Untitled drawing (9)Six-Gun Snow White by Catherynne M. Valente
★★★✰✰ 2.5 stars

“She named me cruel and smirking, she named me not for beauty or for cleverness or for sweetness. She named me a thing I could aspire to but never become, the one thing I was not and could never be: Snow White.”

Valent has given a Western spin to an old European tale. I enjoyed the way in which Valente juxtaposes a gritty setting against her lush writing style, and it is almost unnerving the way she can describe horrible things in such a beautiful way. At times, I did find some scenes and metaphors to be gratuitously graphic.
The first part of this novella was really strong. It is narrated by Snow White herself and she recounts how her father married by force a Crow woman (her mother). The way he fetishes her beauty and appearance was truly sickening, and Snow White is always made to feel ‘other’ and ‘alien’ by her father and his servants .
Snow White’s mother dies and her father (Mr. H) marries again. His new wife (known as Mrs. H) begins abusing Snow White, pretending that she is ‘teaching her the ways to become a woman’. Altering physical abuse with a torrent of dehumanising insults and actions (she bathes Snow White in milk in order to make her skin paler) all of the things that Snow White is made to endure were hard to stomach.
The narrative switches to a third perspective which created a distance between the events of the story and the reader (me). There was almost a joke-y tone which went at odds with the Snow White’s serious narration.
The last part was really…pointless? The story comes across as meandering and unfocused. Characters have few (if any) layers, they share the same bland and unfixed personality, and our main protagonist, Snow White, seems quick to forget Mrs. H’s abuse and acts merely under the command of the narrative. What of her will? She is an accessory to her own story, an object rather than a subject.
All in all, this is the type of novella that carelessly tosses characters about, throwing one too many pointlessly extravagant (or occasionally grotesque) observations that have little impact on the overall story but only serve to distract me from the story’s action. The narrative favours the language over its plot or characters. The beautiful phrases soon become overindulgent and repetitive.
Great concept, poor execution.

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The Strange Case of the Alchemist’s Daughter by Theodora Goss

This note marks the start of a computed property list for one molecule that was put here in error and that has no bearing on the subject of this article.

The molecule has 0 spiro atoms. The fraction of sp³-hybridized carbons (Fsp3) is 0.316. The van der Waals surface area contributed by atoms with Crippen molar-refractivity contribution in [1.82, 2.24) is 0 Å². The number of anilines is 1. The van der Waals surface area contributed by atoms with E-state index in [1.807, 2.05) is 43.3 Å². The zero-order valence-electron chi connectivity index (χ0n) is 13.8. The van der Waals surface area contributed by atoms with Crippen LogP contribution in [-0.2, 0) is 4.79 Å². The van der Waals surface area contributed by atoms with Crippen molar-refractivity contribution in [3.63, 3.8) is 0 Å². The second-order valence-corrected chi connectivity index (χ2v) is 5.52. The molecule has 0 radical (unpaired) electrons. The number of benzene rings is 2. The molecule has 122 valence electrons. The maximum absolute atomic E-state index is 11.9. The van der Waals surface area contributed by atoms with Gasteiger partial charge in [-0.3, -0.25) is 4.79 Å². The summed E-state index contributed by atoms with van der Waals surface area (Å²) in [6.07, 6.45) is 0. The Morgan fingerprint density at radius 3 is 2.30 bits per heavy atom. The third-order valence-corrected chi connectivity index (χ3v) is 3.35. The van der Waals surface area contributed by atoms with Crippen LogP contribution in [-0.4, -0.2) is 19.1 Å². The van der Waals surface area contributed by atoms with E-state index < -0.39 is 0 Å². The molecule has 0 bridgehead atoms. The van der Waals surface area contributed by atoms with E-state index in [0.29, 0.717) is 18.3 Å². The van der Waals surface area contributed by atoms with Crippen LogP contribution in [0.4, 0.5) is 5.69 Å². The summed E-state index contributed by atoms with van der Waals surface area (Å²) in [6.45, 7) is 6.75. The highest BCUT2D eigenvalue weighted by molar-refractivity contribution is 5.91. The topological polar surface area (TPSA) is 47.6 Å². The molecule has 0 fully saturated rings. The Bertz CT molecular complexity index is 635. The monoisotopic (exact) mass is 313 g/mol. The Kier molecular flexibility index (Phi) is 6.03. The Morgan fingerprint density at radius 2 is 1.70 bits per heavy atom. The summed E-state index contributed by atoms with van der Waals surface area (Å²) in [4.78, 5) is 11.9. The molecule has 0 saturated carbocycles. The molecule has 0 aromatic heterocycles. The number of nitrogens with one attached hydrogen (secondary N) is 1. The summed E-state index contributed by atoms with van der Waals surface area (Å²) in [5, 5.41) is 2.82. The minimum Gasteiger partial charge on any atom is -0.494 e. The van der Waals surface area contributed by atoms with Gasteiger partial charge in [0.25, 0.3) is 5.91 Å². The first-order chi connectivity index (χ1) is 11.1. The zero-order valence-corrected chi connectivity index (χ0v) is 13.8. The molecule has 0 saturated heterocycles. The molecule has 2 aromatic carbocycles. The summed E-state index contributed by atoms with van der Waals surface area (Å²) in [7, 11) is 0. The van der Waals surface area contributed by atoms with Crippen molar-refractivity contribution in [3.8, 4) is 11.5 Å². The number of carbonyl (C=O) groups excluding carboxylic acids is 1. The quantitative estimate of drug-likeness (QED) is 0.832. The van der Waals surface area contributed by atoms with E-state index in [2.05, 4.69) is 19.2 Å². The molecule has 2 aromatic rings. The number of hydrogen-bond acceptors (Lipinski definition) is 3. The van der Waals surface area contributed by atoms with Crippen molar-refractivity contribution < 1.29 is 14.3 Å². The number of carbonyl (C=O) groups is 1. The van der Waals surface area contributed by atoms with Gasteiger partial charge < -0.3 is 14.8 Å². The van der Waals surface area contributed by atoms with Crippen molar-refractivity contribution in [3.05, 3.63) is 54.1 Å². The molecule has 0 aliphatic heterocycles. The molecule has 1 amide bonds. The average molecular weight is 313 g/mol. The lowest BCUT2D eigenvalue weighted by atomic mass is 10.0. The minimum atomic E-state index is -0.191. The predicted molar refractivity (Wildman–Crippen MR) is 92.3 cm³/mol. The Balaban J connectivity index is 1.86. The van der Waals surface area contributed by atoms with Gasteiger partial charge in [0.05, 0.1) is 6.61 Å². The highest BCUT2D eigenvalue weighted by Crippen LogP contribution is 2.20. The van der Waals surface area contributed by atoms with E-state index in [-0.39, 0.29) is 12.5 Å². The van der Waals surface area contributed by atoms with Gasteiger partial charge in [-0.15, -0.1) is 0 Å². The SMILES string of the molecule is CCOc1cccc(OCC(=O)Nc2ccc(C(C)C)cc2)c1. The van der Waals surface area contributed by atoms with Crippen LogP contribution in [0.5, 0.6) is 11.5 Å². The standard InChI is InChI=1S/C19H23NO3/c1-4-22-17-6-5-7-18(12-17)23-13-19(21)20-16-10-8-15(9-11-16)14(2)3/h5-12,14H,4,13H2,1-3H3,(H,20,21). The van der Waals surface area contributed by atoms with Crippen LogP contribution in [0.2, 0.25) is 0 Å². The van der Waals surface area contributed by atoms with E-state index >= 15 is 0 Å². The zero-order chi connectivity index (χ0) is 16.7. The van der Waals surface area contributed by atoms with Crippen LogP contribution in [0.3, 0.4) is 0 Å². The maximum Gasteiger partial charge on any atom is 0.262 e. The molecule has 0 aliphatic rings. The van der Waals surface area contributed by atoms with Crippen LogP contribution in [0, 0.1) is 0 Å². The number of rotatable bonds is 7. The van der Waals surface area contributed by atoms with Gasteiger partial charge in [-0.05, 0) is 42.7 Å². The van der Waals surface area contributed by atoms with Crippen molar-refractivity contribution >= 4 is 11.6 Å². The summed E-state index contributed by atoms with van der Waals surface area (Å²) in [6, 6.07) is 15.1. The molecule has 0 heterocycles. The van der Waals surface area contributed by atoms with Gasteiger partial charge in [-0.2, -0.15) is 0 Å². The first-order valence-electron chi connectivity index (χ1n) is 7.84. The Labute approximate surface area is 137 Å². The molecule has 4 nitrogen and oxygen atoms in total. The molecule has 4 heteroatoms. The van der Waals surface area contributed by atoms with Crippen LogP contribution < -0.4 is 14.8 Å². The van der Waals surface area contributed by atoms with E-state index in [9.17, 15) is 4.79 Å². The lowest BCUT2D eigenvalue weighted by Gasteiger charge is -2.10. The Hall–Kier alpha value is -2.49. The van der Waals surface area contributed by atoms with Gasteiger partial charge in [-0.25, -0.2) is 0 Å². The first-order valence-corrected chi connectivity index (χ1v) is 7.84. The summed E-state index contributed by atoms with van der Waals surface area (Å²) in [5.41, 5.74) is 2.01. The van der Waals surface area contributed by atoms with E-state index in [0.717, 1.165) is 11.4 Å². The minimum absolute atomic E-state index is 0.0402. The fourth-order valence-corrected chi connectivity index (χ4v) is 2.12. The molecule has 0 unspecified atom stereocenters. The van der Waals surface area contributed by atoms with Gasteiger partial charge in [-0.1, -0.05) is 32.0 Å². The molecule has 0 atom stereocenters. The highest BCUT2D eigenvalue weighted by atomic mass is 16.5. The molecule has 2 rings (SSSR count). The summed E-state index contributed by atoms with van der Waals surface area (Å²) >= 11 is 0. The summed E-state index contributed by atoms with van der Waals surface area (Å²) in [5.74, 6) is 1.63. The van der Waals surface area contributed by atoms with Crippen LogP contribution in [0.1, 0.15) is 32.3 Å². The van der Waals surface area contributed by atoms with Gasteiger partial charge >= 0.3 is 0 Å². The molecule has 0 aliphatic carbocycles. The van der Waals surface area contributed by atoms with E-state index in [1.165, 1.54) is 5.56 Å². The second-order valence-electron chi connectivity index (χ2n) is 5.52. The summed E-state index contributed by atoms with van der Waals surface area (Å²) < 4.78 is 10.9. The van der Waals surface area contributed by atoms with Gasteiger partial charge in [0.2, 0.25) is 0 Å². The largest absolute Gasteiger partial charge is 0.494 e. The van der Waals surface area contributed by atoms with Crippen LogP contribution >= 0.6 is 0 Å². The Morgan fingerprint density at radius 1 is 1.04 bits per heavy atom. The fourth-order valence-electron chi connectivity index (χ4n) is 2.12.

What a pity. I was expecting The Strange Case of the Alchemist’s Daughter to be a sort of gender-bender take on famous Gothic and Crime classics. Sadly, Goss doesn’t handle well intertextuality so well. She includes too much and the sheer amount of things she tries to drag into her story makes the existence of this novel seem like an excuse to show off all of her favourite classics.
The beginning wasn’t so bad. Mary Jekyll has just lost her mother and is experiencing financial troubles. Some information regarding her now deceased father’s connection to Mr. Hyde brings her into the path of Sherlock Holmes and his associate Dr. Watson. Through both luck and chance Mary ends up meeting Diana, Beatrice, Justine and Catherine. They are all connected through the work of scientists such as Mary’s fathers.
Now…one of my main issue with the story is that it all feels so incredibly easy. Mary manages to accompany Holmes and Watson in their investigations…are we to believe that they would have really let her come along? Especially since she really isn’t as sharp or bright as we are initially lead to believe…?
Mary’s adventures are incredibly repetitive: here she finds Diana, then she meets Beatrice, and then Justine and Catherine…and guess what? They are all connected! And they are all fine working together just a few minutes after having met one another.
The biggest…biggest problem was the writing style. Goss decided to make one of her heroines the writer of this ‘novel’. So throughout we have a constant commentary from the characters, talking about the way Catherine is writing, what she is including etc.
I thought that it slowed the story’s pace and it came across as terribly conceited. A description could be followed by comments such as:

JUSTINE: That’s a lovely description, Catherine.
CATHERINE: Thank you! I’m glad someone notices when I write particularly well.

And Catherine keeps emphasising how ‘new and different’ her writing technique is

JUSTINE: Is the story supposed to be jumping around like that, from Mary’s head, to Diana’s, to Beatrice’s?
CATHERINE: I told you, this is a new way of writing.

Catherine often explains the addition of certain scenes or dialogues:

We’re trying to recount how we all came together, describe who we are. That’s not just the story of how we solved the Whitechapel Murders. It’s the story of us.

Comments of that type made it hard to ‘get into’ the actual narration. Each time I tried to get immersed into the storyline, the commentary pulled me away. The girls bicker about ‘you shouldn’t have added that’ and ‘I didn’t say/think that’. It wasn’t amusing, it was just annoying. It didn’t make the girls more real…it simply made them insufferable. And funnily enough, they all sounded more or less like each other. Their main differences were in their ‘special’ attributes…and their ‘fathers’.

She had only known them for a few days, but already they felt like family, as though they belonged together.
BEATRICE: As we do.
MARY: Despite our differences.
BEATRICE: Or because of them.

In short:
➜The characters were all flat: the characterisation relayed on the ‘names’ rather than actual character.
➜Everyone and everything that happens seemed a mere excuse as to be able to include all sorts of classic ‘monsters’.
➜The story was a sequence of similarly forgettable ‘adventures’. Lots of ‘coincidences’ helped the investigation…
➜The characters go from place to place, without paying attention to their surroundings.
➜The novel is orientated on the ‘investigation’ which didn’t offer any interesting scenes or anecdotes. It wasn’t surprising nor intriguing…Holmes and Watson are more or less caricatures…
➜Certain terms made the historical setting rather implausible. The funny commentary was not funny.

Mary’s blood ran cold in her veins.
CATHERINE: Now am I being melodramatic?
MARY: No […] but as a metaphor, it accurately describes how I felt at the time.

Goss’ seems to be ignoring her story and characters, favouring instead the opportunity to include as many different ‘cult’ monsters and characters into her novel, which is far too self-congratulatory.

My rating: 2.5 stars